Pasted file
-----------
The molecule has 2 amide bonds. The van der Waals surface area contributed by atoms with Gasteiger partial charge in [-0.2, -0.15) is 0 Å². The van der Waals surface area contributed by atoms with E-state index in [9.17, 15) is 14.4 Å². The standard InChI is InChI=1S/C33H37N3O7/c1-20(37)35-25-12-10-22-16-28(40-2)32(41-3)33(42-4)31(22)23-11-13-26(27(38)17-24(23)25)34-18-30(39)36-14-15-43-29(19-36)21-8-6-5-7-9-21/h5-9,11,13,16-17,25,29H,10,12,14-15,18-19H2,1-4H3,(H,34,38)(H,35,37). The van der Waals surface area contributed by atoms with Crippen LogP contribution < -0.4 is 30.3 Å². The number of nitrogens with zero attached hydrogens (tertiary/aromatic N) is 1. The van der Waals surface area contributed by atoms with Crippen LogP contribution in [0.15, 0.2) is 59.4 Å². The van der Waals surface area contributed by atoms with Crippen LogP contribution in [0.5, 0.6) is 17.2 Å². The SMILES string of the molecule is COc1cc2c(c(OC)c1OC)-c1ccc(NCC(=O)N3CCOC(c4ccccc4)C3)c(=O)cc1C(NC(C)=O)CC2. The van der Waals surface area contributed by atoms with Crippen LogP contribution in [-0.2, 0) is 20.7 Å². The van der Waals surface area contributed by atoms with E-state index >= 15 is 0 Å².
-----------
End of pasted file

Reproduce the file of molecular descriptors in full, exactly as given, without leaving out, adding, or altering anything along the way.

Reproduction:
The molecule has 2 amide bonds. The van der Waals surface area contributed by atoms with Gasteiger partial charge in [-0.2, -0.15) is 0 Å². The van der Waals surface area contributed by atoms with E-state index in [9.17, 15) is 14.4 Å². The standard InChI is InChI=1S/C33H37N3O7/c1-20(37)35-25-12-10-22-16-28(40-2)32(41-3)33(42-4)31(22)23-11-13-26(27(38)17-24(23)25)34-18-30(39)36-14-15-43-29(19-36)21-8-6-5-7-9-21/h5-9,11,13,16-17,25,29H,10,12,14-15,18-19H2,1-4H3,(H,34,38)(H,35,37). The van der Waals surface area contributed by atoms with Crippen LogP contribution < -0.4 is 30.3 Å². The number of nitrogens with zero attached hydrogens (tertiary/aromatic N) is 1. The van der Waals surface area contributed by atoms with Crippen LogP contribution in [0.15, 0.2) is 59.4 Å². The van der Waals surface area contributed by atoms with Crippen LogP contribution in [0.5, 0.6) is 17.2 Å². The SMILES string of the molecule is COc1cc2c(c(OC)c1OC)-c1ccc(NCC(=O)N3CCOC(c4ccccc4)C3)c(=O)cc1C(NC(C)=O)CC2. The van der Waals surface area contributed by atoms with Crippen LogP contribution in [-0.2, 0) is 20.7 Å². The van der Waals surface area contributed by atoms with E-state index >= 15 is 0 Å².